“Certain conflicts of interest the state commission can’t touch,” she said. “... The commission has its own view about that.”

In this year’s session, the legislative brass in Senate leadership exemplifies the fine line between part-time legislator and full-time professional. Republican majority leader Michael Roberson and Democrat minority leader Aaron Ford both work for law firms that lobby lawmakers and tout an expertise in government.

Roberson’s firm, Kolesar and Leatham, lists him as an expert in government affairs. Ford specializes in commercial litigation with Snell and Wilmer.

Other elected officials in the Legislature represent clients in front of government agencies. Democratic Sen. Tick Segerblom runs his own firm and represents cab drivers in front of the state taxicab authority, a relationship he must disclose. Republican Lt. Gov. Mark Hutchison, a former lawmaker who now serves as Senate president in his executive branch role, represented Clark County School District board members and gaming officials in court.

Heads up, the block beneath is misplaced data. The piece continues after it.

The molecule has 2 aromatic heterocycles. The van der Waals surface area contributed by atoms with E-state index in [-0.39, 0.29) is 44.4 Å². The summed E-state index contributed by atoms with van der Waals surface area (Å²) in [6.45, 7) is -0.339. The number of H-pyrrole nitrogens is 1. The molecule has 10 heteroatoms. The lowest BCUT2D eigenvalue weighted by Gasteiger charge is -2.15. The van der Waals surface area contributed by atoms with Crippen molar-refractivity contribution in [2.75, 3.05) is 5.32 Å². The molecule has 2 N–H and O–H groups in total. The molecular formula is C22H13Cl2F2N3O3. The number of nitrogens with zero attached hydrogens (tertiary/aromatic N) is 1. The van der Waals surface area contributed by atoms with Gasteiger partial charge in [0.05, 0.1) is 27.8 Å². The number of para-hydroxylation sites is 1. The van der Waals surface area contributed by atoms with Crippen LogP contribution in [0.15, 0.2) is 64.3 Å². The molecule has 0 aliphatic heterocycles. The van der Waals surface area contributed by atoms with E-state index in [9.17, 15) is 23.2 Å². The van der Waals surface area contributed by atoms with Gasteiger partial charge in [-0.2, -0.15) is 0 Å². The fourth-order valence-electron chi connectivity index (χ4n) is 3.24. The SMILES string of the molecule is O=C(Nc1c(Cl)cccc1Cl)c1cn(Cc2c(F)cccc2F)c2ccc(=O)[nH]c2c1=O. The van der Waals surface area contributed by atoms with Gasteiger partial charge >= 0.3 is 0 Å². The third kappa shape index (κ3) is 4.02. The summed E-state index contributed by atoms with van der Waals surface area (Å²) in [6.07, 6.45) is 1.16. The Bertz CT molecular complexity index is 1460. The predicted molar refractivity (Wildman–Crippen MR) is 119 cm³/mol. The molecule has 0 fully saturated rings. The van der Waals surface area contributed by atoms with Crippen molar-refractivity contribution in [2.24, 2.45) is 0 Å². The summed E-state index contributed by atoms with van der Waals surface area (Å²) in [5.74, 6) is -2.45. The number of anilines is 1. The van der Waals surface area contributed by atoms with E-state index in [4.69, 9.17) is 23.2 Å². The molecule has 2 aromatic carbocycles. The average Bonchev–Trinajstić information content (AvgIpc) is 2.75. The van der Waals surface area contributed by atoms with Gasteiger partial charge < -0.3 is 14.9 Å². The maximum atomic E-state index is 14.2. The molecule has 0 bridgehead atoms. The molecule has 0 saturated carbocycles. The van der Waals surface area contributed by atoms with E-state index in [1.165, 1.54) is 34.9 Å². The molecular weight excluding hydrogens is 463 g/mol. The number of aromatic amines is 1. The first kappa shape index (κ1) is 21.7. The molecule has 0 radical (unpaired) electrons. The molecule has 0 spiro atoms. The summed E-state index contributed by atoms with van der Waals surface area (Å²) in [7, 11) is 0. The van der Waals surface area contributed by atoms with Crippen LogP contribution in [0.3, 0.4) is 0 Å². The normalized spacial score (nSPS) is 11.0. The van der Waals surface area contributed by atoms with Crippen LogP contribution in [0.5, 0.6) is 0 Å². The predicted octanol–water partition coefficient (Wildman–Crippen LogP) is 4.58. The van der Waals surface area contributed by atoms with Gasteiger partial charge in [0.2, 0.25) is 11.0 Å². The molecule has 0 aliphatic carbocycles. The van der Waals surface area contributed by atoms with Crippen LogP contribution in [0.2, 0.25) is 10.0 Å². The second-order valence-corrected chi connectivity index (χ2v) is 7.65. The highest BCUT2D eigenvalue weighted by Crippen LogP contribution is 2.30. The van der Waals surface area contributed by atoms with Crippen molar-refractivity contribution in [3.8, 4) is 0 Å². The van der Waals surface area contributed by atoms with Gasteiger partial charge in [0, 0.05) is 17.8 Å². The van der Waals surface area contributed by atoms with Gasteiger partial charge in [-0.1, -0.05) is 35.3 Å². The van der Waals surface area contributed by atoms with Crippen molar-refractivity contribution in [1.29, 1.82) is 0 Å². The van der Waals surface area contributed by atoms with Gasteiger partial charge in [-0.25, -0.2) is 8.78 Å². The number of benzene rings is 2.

There are lawmakers who aren’t bar members but work for influential firms. Republican Sen. Ben Kieckhefer, the chairman of the Senate finance committee, works for McDonald Carano Wilson, a firm with a strong lobbying presence. Ruben Kihuen works for the Ramirez Group, a consulting firm that employs lobbyists, runs political campaigns and contracts with the state health insurance exchange.

By its constitutional design, the DNA of Nevada’s citizen Legislature will inherently pose potential conflicts in a state where just a few industries — gaming, mining, insurance, construction — have hefty influence. Nevada is one of 16 part-time Legislatures that offer low pay and small staffs, forcing most lawmakers to have full-time employment. Those day jobs, for many elected to office, are in fields overlapping with politics.

Richard Bryan, a former Nevada state lawmaker, governor and U.S. senator who chaired the chamber’s select committee on ethics, said questions about legislative employment is the “nature of the beast” in a citizen legislature. He’s now a lobbyist for Fennemore Craig.